Writing at the New York Times web site, Eric Lewis of Lewis Baach, describes a human rights agenda for the Obama administration’s second term:
First, he must release certain Guantánamo detainees, who have never been charged or tried. Of the 166 detainees still incarcerated there, 86 have been cleared for release because they clearly pose no threat to America. Congress has passed laws to stop the admission of Guantánamo detainees to the United States. But the executive branch has the power to admit individuals to the country and to transfer suspects for trial. And the Department of Justice controls sufficient portions of its own budget that could be used if Congress refused to pay for transfers. It’s time for Mr. Obama to stare down the fearmongers and release these people into the United States or other countries that will accept them.
Second, the United States should try the remaining Guantánamo detainees in civilian courts. There are undoubtedly some bad people at Guantánamo, and we should marshal all legally obtained evidence and put them on trial. The Bush administration fouled its own legal nest through torture, but there is admissible evidence in most cases, and civilian courts have ample experience and tested procedures in prosecuting terrorists. The panic and pandering that caused Attorney General Eric H. Holder Jr. to reverse his decision to try Khalid Shaikh Mohammed in New York should not be tolerated in Mr. Obama’s second term.
Third, the United States should end indefinite detention without trial. Under the laws of war, the right to detain enemy combatants ends when the war ends. The Iraq war ended last year and the Afghan war will likely end in 2014. Unless Mr. Obama wants to assert the untenable position that the war on terror or the war on Al Qaeda continue everywhere and indefinitely, then the legal basis for further indefinite detention will end. Detainees must be tried or released. There is a risk that released detainees could plot against us after returning home. But America has mind-boggling technological, military and diplomatic resources to monitor and intercept the communications of those who threaten us. We simply can’t hold people indefinitely without charge under a theory of permanent war.
Finally, Mr. Obama must bring drones under the rule of law. The problem isn’t that he can’t be trusted to make careful decisions. By all accounts, he conducts painstaking reviews to ensure that the targets pose genuine threats and the risks of collateral damage are low. But it is unacceptable that these decisions are made without public accountability or oversight and that American citizens, like the Yemeni-American cleric Anwar al-Awlaki, have been deprived of their lives without being afforded due process.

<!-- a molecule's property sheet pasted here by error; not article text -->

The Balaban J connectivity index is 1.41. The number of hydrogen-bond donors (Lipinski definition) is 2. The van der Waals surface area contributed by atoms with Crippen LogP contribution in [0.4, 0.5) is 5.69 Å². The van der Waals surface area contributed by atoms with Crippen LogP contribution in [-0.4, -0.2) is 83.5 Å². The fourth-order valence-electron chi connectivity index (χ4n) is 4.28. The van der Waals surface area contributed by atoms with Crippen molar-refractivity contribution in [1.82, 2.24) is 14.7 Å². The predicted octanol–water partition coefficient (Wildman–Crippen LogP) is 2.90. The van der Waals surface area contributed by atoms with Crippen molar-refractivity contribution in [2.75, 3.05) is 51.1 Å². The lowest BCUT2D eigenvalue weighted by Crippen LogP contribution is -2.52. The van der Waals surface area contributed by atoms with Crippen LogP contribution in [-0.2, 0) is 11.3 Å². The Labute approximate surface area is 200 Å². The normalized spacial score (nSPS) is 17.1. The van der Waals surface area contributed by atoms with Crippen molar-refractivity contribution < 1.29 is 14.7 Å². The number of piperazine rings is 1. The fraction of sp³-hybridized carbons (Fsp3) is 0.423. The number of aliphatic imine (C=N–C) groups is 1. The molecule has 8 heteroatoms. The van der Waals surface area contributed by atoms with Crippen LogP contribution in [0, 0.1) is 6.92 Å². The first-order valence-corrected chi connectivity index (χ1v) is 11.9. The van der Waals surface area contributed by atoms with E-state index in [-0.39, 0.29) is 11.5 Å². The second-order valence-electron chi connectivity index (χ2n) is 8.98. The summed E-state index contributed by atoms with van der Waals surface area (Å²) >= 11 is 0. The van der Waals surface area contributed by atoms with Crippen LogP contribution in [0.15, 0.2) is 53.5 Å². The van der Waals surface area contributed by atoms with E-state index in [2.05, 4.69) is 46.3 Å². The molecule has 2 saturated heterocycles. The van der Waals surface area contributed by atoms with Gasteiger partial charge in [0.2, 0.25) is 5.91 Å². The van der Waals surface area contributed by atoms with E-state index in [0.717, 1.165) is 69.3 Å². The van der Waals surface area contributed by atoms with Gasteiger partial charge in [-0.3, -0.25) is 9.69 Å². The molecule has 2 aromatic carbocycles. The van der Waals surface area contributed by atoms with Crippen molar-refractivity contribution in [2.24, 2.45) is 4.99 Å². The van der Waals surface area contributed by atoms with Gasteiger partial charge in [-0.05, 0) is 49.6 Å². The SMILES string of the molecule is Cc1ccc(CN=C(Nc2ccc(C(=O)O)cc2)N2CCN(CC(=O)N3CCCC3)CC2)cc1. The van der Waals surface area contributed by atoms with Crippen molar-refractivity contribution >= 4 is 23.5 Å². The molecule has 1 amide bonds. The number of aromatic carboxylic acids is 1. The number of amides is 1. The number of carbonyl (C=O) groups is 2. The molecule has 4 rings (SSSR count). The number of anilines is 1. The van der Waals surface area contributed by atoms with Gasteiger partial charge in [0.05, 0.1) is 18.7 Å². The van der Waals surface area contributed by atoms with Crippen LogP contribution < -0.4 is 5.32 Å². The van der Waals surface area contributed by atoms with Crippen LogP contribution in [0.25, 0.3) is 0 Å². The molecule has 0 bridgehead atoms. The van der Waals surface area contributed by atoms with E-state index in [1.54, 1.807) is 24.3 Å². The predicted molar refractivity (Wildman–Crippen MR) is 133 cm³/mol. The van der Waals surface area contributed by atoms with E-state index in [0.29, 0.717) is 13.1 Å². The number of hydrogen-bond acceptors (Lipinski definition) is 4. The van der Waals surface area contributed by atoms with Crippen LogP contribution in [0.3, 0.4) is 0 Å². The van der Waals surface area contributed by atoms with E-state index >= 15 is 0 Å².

The president should apply for authority to a secure United States District Court for a warrant before undertaking any attacks on American citizens, articulate clear criteria for ordering drone strikes that can be debated and challenged by Congress or courts, and disclose strikes after they occur (while protecting key national security sources).
Beyond the basic legal problem that releasing Guantanamo detainees—or moving them to the United States—is illegal (at least absent onerous certifications by the Pentagon), the piece has a higher-altitude problem: Very little of this is going to happen. If Obama works very hard, he might be able to get the transfer restrictions relaxed to facilitate a certain set of detainee resettlements. But there is no chance of civilian trials for Guantanamo detainees after Ghailani (though Lewis and I might think it a good idea). Military commissions are the only game in town, and that’s not going to change. There is even less chance of an end to law-of-war-based detention. And without a major act of Congress, there exists no legal basis to ask a district court to issue a Drone Strike Warrant. Some of this agenda might be doable if Obama wanted to spend a great deal of his political energy in a second term doing it. But some of it is simply not doable. It would be interesting to see a more realistic effort at a human rights agenda for Obama’s second term—one that did not simply breeze past political realities and legal constraints.